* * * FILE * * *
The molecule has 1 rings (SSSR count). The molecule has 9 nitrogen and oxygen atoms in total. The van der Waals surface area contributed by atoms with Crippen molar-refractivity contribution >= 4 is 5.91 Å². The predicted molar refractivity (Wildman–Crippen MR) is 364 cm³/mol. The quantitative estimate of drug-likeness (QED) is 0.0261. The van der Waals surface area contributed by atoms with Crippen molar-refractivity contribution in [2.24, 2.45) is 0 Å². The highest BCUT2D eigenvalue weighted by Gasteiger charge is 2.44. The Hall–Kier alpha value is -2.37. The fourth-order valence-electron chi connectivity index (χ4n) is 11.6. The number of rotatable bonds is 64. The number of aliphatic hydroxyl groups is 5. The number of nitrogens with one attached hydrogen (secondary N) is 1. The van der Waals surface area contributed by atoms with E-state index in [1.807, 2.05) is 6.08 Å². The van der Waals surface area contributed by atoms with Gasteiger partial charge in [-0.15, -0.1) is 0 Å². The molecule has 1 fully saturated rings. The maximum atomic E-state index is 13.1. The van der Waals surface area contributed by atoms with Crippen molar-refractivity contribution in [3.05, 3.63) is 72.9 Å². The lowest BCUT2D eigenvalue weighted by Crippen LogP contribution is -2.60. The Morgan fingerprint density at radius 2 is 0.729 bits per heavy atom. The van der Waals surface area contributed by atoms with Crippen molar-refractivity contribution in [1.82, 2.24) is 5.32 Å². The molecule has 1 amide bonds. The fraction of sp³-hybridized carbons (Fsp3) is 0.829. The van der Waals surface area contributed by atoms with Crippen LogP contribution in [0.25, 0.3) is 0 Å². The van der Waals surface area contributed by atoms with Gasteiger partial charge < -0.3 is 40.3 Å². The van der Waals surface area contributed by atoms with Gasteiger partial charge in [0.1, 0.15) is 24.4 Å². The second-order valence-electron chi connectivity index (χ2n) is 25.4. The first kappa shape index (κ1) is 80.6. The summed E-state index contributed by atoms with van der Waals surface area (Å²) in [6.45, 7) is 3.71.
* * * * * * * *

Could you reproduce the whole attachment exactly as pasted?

The molecule has 1 rings (SSSR count). The molecule has 9 nitrogen and oxygen atoms in total. The van der Waals surface area contributed by atoms with Crippen molar-refractivity contribution >= 4 is 5.91 Å². The predicted molar refractivity (Wildman–Crippen MR) is 364 cm³/mol. The quantitative estimate of drug-likeness (QED) is 0.0261. The van der Waals surface area contributed by atoms with Crippen molar-refractivity contribution in [2.24, 2.45) is 0 Å². The highest BCUT2D eigenvalue weighted by Gasteiger charge is 2.44. The Hall–Kier alpha value is -2.37. The fourth-order valence-electron chi connectivity index (χ4n) is 11.6. The number of rotatable bonds is 64. The number of aliphatic hydroxyl groups is 5. The number of nitrogens with one attached hydrogen (secondary N) is 1. The van der Waals surface area contributed by atoms with E-state index in [1.807, 2.05) is 6.08 Å². The van der Waals surface area contributed by atoms with Gasteiger partial charge in [-0.15, -0.1) is 0 Å². The molecule has 1 fully saturated rings. The maximum atomic E-state index is 13.1. The van der Waals surface area contributed by atoms with Crippen molar-refractivity contribution in [3.05, 3.63) is 72.9 Å². The lowest BCUT2D eigenvalue weighted by Crippen LogP contribution is -2.60. The Morgan fingerprint density at radius 2 is 0.729 bits per heavy atom. The van der Waals surface area contributed by atoms with Crippen molar-refractivity contribution in [1.82, 2.24) is 5.32 Å². The molecule has 1 amide bonds. The fraction of sp³-hybridized carbons (Fsp3) is 0.829. The van der Waals surface area contributed by atoms with Crippen LogP contribution in [0.25, 0.3) is 0 Å². The van der Waals surface area contributed by atoms with Gasteiger partial charge < -0.3 is 40.3 Å². The van der Waals surface area contributed by atoms with Gasteiger partial charge in [0.1, 0.15) is 24.4 Å². The second-order valence-electron chi connectivity index (χ2n) is 25.4. The first kappa shape index (κ1) is 80.6. The summed E-state index contributed by atoms with van der Waals surface area (Å²) in [6.45, 7) is 3.71.